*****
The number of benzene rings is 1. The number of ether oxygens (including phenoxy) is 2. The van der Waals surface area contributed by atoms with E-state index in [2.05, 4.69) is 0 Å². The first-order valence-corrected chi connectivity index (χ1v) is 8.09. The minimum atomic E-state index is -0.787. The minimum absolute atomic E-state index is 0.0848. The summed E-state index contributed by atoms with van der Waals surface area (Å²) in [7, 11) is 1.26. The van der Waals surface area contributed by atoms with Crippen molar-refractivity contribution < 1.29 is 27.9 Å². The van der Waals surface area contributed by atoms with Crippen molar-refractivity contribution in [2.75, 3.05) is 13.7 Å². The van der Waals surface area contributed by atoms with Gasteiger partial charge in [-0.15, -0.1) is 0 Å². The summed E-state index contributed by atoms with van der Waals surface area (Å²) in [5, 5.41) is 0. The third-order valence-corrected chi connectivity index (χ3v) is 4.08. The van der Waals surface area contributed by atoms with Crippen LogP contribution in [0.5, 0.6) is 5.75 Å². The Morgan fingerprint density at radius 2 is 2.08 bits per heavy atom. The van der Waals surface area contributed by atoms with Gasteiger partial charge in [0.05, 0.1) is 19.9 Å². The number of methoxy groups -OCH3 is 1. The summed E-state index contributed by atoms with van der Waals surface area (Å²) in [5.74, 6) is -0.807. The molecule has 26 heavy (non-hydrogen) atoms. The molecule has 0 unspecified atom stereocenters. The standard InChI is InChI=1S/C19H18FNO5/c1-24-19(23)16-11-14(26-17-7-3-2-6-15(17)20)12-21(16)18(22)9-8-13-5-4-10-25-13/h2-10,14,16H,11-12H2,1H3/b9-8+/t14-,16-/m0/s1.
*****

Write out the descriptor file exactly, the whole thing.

The number of benzene rings is 1. The number of ether oxygens (including phenoxy) is 2. The van der Waals surface area contributed by atoms with E-state index in [2.05, 4.69) is 0 Å². The first-order valence-corrected chi connectivity index (χ1v) is 8.09. The minimum atomic E-state index is -0.787. The minimum absolute atomic E-state index is 0.0848. The summed E-state index contributed by atoms with van der Waals surface area (Å²) in [7, 11) is 1.26. The van der Waals surface area contributed by atoms with Crippen molar-refractivity contribution < 1.29 is 27.9 Å². The van der Waals surface area contributed by atoms with Crippen molar-refractivity contribution in [2.75, 3.05) is 13.7 Å². The van der Waals surface area contributed by atoms with Gasteiger partial charge in [-0.15, -0.1) is 0 Å². The summed E-state index contributed by atoms with van der Waals surface area (Å²) in [5, 5.41) is 0. The third-order valence-corrected chi connectivity index (χ3v) is 4.08. The van der Waals surface area contributed by atoms with Crippen LogP contribution in [0.5, 0.6) is 5.75 Å². The Morgan fingerprint density at radius 2 is 2.08 bits per heavy atom. The van der Waals surface area contributed by atoms with Gasteiger partial charge in [0.05, 0.1) is 19.9 Å². The number of methoxy groups -OCH3 is 1. The summed E-state index contributed by atoms with van der Waals surface area (Å²) in [5.74, 6) is -0.807. The molecule has 26 heavy (non-hydrogen) atoms. The molecule has 0 unspecified atom stereocenters. The standard InChI is InChI=1S/C19H18FNO5/c1-24-19(23)16-11-14(26-17-7-3-2-6-15(17)20)12-21(16)18(22)9-8-13-5-4-10-25-13/h2-10,14,16H,11-12H2,1H3/b9-8+/t14-,16-/m0/s1.